Film Review: Crazy, Stupid, Love

(Read this in my publication In Retrospect – Issue 2)

Rating:

Crazy, Stupid, Love, directed by Glenn Ficarra and John Requa, opens with Cal (Steve Carell) and his wife Emily (Julianne Moore) having an awkward meal at a restaurant. Emily promptly and publicly admits that she has had an affair with her co-worker David Lindhagen (Kevin Bacon) and that she wants a divorce, forcing Cal to move out of his house and away from his children Robbie (Jonah Bobo) and Molly (Joey King). Whilst drinking his sorrows away in a bar, Cal meets Jacob (Ryan Gosling), a young, attractive womaniser who we previously meet trying to chat up law student Hannah (Emma Stone). Whilst Hannah’s storyline plays in and out of the main one, Jacob proposes that he can help Cal turn his life around by teaching him how to start living as a single man. After a quick make-over, and more than a few slaps, Cal and Jacob begin to form a much-needed friendship as Cal attempts to get over Emily.

After a number of one night stands, including a rendezvous with easily bedded Kate (Marisa Tomei) who turns out to be Robbie’s – slightly crazy – teacher, Cal realises that Emily is his soul-mate and is told by Robbie that he should never give up on her. Robbie is meanwhile taking his own advice by trying to impress his babysitter Jessica (Analeigh Tipton) who, to his dismay, has a secret crush on his Dad. As Cal’s neighbours and friends begin to think him a ladies man, he tries to get back in contact with Jacob. Jacob, however, has other plans as he finally wins over Hannah and is now at the stage of meeting her parents.

This plot doesn’t follow an overdone storyline and it remains interesting throughout by bringing in new distractions and obstacles for Cal to overcome to win Emily back. The fact that he is still chasing her is another positive of the film. This emphasis on ‘soul mates’ is a dominant theme and makes the film easier to relate to, focusing on a more heart-warming ending than if Cal decided to give up and meet somebody else.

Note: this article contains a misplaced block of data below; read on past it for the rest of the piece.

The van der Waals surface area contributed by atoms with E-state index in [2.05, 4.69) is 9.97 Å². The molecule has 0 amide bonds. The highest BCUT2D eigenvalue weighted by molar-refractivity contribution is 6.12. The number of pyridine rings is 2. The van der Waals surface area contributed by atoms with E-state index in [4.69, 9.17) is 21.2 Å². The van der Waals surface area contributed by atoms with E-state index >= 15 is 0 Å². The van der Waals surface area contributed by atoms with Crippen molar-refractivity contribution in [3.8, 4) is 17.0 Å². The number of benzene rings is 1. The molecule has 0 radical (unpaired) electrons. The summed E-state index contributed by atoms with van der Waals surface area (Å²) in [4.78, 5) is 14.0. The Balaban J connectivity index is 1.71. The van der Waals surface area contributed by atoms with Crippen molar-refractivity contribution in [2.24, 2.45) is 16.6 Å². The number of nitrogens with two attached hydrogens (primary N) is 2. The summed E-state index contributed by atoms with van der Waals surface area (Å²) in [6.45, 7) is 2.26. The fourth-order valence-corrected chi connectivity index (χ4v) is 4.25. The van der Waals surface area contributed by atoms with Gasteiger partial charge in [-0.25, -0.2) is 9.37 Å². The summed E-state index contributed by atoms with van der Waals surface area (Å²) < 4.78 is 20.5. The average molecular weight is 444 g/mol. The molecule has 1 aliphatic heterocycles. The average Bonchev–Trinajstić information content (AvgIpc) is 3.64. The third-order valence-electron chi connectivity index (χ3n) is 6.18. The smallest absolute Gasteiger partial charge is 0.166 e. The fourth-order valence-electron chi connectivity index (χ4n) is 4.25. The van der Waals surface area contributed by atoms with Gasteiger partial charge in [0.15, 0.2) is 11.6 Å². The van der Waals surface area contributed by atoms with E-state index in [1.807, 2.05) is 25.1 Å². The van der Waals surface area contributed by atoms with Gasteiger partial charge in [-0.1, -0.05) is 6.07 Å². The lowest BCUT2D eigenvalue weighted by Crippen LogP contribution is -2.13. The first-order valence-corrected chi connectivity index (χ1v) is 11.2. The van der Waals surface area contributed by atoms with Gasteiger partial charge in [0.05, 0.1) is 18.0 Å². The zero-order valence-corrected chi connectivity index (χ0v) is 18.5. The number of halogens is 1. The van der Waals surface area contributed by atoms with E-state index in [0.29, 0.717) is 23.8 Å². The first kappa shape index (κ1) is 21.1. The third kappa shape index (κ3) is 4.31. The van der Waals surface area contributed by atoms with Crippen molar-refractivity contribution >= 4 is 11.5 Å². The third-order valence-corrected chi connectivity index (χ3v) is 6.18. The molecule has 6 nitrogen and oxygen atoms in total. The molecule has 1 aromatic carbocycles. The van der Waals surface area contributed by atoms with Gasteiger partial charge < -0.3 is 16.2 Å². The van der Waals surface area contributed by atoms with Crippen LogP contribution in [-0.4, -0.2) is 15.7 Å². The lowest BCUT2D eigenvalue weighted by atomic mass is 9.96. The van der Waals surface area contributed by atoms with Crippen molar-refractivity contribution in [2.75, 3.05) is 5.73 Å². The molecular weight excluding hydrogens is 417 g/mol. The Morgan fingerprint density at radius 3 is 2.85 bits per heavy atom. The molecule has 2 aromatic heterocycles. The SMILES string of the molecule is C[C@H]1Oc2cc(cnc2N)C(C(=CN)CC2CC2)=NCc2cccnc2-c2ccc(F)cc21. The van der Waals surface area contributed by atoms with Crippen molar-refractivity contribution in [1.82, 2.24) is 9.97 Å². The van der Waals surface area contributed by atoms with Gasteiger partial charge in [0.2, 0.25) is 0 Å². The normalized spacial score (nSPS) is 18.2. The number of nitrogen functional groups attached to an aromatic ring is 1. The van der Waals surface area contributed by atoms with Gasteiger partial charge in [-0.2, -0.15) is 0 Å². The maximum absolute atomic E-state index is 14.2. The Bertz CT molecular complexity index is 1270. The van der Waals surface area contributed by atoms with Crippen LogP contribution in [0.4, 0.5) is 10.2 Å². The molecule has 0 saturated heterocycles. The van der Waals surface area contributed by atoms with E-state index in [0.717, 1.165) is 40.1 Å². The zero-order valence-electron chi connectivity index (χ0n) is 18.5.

The exposure of Hannah’s place in the film, one of the aforementioned obstacles, opens one of the funnier scenes in the film and is one that brings nearly the whole cast together. Additionally, the film doesn’t try to be funny; it doesn’t force jokes in your face constantly, but you do laugh on occasion and when you do, it’s because the film was worthy of a reaction. This subtle humour is what’s to be expected from Carell. His characters are never the confident, comical lead role; he is the lead here but we derive his humour from his insecurities which Gosling picks up on. These two characters work really well together which is why the film doesn’t become boring; you can’t beat a new on-screen bromance.

At the minute, we haven’t seen Ryan Gosling in many films, apart from last year in Blue Valentine and one of his first appearances in The Notebook in 2004. Gosling gave very powerful performances in both of these, always engaging with the audience, consummating a lot of pure emotion from them. Here, Gosling shows a funnier, less serious side but he still plays his role effectively and adapts quite a charming persona. We will be seeing a lot more of him over the next year though, firstly on September 23rd in Drive and later in The Ides of March, directed by George Clooney, which is set to be released on October 28th.

We’ve also been seeing a lot of Emma Stone recently, beginning predominantly with her role in Superbad in 2007. Her character here is similar to her role as Jules, until her fifteen minutes of craziness mid-way through the film which recedes her performance slightly. This opinion is soon eradicated, however, as her following scene with Gosling in the bedroom is classically romantic and shows both of their brilliance in perspective.

Kevin Bacon, even as a big name, doesn’t seem to have much personality in the film, appearing only on occasion to mix up the story. Carell, acting as an everyday man, cannot be faulted, always adding a playful side to his role, and even the acting of youngster Johan Bobo deserves some commendation.

Overall, Crazy, Stupid, Love is an engaging and gratifying film to watch and it’s worth going to see if you want a light-hearted rom-com.

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